Last month, a company called Mars One began accepting public applications for a rather extraordinary mission: establishing a permanent human settlement on Mars. Since then, more than 78,000 people have signed up for a chance to win a one-way ticket to the Red Planet, where their new life will (of course) be documented in a reality TV show.
As it turns out, a lot of the applicants -- more than any other country besides the United States -- come from China. Much of the interest seems to spring from a one-minute video made by one Ma Qiang, a 40-year old Sichuanese man profiled at length in the South China Morning Post. The video, which features Ma discussing his qualifications for the mission (in Mandarin), has attracted more than 34,000 views.
At a glance, this is little more than a quirky tale of an opportunistic man taking advantage of the adventure -- literally -- of a lifetime. China's mainstream media, however, was not amused. In the past four days, state-run organs such as Xinhua and China Central Television (CCTV) have launched a torrent of negative publicity about Mars One, claiming that the mission is a hoax and an easy way to scam people into coughing up a non-refundable $75 application fee. The media has also dismissed Mars One's executive, the wonderfully named Bas Lansdorp, as a small-time businessman who couldn't possibly pull off such an ambitious scheme. Mars One has denied the allegations, but the media's skepticism is apparently working: the pace of applications from China has slowed.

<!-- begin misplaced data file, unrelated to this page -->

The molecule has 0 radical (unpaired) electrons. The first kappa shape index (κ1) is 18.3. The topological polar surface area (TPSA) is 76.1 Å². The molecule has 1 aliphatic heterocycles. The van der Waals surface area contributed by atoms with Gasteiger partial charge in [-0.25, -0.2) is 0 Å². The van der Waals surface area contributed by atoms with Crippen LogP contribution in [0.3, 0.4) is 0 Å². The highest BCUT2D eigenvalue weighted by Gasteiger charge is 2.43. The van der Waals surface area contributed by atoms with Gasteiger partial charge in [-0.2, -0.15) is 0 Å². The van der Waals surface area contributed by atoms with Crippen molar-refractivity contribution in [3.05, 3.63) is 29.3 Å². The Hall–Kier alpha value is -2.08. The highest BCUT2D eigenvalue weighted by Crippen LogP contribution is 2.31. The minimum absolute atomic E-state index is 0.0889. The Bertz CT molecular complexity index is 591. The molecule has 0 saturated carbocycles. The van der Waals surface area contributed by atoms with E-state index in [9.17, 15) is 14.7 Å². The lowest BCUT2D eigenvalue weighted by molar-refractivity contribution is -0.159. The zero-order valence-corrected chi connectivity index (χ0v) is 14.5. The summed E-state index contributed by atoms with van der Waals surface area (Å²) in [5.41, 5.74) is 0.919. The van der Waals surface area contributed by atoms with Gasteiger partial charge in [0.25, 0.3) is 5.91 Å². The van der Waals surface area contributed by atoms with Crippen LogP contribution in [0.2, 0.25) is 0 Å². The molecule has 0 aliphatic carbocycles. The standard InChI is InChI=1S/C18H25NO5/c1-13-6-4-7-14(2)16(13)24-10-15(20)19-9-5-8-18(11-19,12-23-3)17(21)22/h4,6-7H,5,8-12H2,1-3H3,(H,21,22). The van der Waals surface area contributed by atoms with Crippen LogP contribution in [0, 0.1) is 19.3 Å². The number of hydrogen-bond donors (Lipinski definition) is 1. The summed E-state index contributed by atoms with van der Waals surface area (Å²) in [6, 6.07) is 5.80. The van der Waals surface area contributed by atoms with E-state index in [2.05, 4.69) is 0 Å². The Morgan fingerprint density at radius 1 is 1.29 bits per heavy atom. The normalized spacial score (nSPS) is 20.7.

For a country once so concerned with overpopulation that they initiated a one-child policy, it's odd that China would mind that a few thousand of its billion-plus population wishes to decamp to Mars. What worries Beijing is this: the sense that a growing number of people in China want to leave. In recent years an increasing number of China's wealthy have emigrated, usually to developed countries like the United States and Australia, and much of China's elite already educates their children abroad. But the perception of a malaise -- caused by concerns over environmental issues and food safety -- is real. In an editorial defending Mars One, The China Business Weekly dryly noted that Chinese applicants were mostly motivated by a desire to escape China, and Ma himself reflected this sentiment by saying that "we live in a country without dreams."
That part surely isn't true -- at least not in a country where millions each year move to the cities in search of opportunity, and where the economy continues to grow at an fast pace. For all of China's problems, you can't accuse it of being stagnant. But the state-run media' criticism of the Mars One mission does reflect a sensitivity that Xi Jinping's much-vaunted "China Dream" may require.
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Matt Schiavenza is the senior content manager at the Asia Society and a former contributing writer for The Atlantic.